Hollywood In The 1930s FTV4044
- Academic Session: 2019-20
- School: School of Culture and Creative Arts
- Credits: 20
- Level: Level 4 (SCQF level 10)
- Typically Offered: Either Semester 1 or Semester 2 (Alternate Years)
- Available to Visiting Students: Yes
- Available to Erasmus Students: Yes
Hollywood in the 1930s was a key period of development and transition for American cinema in terms of genre, aesthetics, technology and industry. The course will investigate these developments through a series of case studies, such as: the Warner Brothers gangster movie, the "fantastic" (e.g. horror and gothic melodrama), screwball comedy and the musical, the introduction of Technicolor, the rise of the star system (and the child star), the effect of the Hays Code, the influence of the émigré director in Hollywood.
10 x 5hr sessions (including 2hr screening) over ten weeks as scheduled in MyCampus. This is one of the Honours options in Film and Television Studies and may not run every year. The options that are running this session are available on MyCampus.
Requirements of Entry
Acceptance in FTV Honours programme
Essay (2,000 words), or video essay (5 minutes) with optional 300 word written statement - 40%
Essay (3,000 words), or video essay (8 minutes) with optional 300 word written statement - 60%
Main Assessment In: April/May
Are reassessment opportunities available for all summative assessments? Not applicable
Reassessments are normally available for all courses, except those which contribute to the Honours classification. For non Honours courses, students are offered reassessment in all or any of the components of assessment if the satisfactory (threshold) grade for the overall course is not achieved at the first attempt. This is normally grade D3 for undergraduate students and grade C3 for postgraduate students. Exceptionally it may not be possible to offer reassessment of some coursework items, in which case the mark achieved at the first attempt will be counted towards the final course grade. Any such exceptions for this course are described below.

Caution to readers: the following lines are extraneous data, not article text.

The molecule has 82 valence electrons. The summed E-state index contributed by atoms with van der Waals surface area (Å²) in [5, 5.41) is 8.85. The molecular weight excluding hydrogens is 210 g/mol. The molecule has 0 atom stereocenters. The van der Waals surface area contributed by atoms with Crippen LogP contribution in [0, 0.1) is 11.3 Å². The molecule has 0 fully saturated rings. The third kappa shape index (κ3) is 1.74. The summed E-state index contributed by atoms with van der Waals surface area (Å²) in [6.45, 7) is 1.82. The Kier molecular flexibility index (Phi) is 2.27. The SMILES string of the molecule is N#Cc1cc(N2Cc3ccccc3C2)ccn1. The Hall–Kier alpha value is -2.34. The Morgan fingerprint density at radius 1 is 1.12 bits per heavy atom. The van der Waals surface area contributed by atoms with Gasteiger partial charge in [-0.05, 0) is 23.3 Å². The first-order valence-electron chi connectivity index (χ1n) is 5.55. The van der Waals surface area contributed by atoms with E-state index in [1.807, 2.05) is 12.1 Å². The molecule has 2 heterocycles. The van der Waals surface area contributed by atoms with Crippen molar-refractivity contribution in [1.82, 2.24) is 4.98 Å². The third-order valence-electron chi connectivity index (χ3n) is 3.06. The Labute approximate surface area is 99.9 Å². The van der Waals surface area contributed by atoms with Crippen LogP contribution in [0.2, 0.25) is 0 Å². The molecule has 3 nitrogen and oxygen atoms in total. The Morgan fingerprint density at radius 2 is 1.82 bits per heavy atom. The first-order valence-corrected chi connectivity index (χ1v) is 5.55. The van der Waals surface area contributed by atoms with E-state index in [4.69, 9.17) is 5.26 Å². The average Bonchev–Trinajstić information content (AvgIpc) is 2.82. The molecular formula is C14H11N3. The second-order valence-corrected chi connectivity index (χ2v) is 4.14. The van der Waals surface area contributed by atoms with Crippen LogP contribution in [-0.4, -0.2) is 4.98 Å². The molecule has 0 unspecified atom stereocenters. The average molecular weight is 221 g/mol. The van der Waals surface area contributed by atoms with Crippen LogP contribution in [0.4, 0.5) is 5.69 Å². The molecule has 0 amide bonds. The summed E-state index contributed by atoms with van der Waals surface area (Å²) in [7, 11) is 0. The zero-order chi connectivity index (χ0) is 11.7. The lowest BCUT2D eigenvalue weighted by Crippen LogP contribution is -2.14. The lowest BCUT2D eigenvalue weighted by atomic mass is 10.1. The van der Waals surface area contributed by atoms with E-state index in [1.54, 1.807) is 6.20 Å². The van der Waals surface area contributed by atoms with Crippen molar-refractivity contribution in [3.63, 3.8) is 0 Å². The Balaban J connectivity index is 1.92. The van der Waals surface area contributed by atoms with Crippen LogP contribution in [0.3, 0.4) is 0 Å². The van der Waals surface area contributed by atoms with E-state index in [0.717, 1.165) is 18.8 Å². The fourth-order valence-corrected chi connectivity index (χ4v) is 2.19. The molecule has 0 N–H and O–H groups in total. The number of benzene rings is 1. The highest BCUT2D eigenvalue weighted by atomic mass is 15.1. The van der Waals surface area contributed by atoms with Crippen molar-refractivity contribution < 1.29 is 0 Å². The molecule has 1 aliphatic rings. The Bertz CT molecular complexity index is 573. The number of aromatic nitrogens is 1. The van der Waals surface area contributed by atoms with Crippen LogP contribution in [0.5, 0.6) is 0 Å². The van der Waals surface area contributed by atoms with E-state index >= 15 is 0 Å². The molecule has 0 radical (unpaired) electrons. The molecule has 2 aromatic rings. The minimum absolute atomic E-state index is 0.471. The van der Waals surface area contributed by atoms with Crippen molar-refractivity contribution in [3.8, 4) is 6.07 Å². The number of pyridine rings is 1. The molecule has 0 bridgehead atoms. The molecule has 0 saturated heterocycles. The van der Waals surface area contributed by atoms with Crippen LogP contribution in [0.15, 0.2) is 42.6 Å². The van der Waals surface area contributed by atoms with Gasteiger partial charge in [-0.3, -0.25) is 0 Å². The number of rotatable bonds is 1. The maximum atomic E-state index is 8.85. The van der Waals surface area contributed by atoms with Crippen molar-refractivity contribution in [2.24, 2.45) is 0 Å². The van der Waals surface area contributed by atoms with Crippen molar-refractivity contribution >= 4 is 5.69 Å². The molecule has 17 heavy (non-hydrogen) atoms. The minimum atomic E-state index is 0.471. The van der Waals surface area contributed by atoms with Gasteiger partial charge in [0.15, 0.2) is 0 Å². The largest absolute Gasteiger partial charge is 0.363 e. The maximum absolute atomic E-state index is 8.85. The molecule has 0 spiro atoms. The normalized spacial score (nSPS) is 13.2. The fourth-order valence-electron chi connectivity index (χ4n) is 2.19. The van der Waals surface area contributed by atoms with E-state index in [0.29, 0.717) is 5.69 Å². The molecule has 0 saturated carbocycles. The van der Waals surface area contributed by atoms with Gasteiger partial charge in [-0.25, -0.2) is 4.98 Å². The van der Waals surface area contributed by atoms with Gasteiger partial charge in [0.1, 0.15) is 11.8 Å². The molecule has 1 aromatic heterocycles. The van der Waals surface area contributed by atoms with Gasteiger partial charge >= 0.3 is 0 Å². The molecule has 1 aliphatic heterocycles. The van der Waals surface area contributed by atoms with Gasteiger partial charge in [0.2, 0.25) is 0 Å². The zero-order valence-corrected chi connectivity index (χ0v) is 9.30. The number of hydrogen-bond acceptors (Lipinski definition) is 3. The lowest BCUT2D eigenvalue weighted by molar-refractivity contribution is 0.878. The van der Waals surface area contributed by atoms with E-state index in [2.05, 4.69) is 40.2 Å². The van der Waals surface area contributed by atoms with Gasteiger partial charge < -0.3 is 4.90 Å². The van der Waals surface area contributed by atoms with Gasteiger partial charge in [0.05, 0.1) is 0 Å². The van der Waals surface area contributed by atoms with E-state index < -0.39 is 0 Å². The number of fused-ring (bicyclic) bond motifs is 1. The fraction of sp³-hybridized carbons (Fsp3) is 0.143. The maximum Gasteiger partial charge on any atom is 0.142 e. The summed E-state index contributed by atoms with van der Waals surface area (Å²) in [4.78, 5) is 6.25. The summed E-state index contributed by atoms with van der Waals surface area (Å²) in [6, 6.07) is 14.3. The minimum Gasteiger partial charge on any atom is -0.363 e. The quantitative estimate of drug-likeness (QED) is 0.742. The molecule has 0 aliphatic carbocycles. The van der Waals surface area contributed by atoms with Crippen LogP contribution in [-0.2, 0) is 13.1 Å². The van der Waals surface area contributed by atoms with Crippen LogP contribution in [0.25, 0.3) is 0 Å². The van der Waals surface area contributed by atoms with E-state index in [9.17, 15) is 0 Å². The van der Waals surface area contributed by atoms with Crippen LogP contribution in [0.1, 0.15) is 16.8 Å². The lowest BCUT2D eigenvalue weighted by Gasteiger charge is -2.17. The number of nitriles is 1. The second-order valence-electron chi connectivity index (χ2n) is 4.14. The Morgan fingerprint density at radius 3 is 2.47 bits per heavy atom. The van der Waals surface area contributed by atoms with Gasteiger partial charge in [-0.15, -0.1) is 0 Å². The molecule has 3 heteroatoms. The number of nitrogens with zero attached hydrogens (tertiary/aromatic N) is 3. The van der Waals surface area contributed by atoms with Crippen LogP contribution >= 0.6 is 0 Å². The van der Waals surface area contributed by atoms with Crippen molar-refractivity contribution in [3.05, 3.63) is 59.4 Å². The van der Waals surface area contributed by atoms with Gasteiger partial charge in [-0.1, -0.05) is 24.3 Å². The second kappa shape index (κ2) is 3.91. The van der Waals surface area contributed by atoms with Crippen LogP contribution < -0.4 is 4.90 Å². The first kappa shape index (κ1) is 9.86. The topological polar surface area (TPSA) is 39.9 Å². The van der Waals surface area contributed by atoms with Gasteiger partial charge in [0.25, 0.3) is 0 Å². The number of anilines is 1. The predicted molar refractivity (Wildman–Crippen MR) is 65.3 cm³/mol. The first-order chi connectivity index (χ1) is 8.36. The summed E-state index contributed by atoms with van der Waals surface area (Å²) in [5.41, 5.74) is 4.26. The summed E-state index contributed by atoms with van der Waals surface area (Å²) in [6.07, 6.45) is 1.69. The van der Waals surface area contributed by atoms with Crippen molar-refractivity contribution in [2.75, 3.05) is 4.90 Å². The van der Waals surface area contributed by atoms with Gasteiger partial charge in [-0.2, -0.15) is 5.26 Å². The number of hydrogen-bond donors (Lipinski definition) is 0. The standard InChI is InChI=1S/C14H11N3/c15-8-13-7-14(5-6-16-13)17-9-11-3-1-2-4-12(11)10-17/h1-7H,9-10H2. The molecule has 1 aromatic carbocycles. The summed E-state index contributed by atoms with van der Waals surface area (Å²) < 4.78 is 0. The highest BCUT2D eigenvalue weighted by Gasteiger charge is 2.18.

The course aims to:
■ introduce students to a variety of different films from a specific historical period;
■ establish a variety of different approaches in the critical exploration of these films;
■ explore how Hollywood films emerged with distinctive aesthetic, industrial and technological features;
■ engage students with deep textual analysis of individual films, and with wider ranging analyses linking a number of films through genre or other thematic and historical links.
Intended Learning Outcomes of Course
By the end of this course students will be able to:
■ appraise a wide range of films produced in Hollywood in the 1930s;
■ apply a diverse range of critical approaches to one or more films;
■ critique Hollywood filmmaking in the 1930s with a knowledge of its historical and social context;
■ employ skills of critical review and film analysis through the completion of a range of writing and/or video essay assignments.
Minimum Requirement for Award of Credits
Students must submit at least 75% by weight of the components (including examinations) of the course's summative assessment.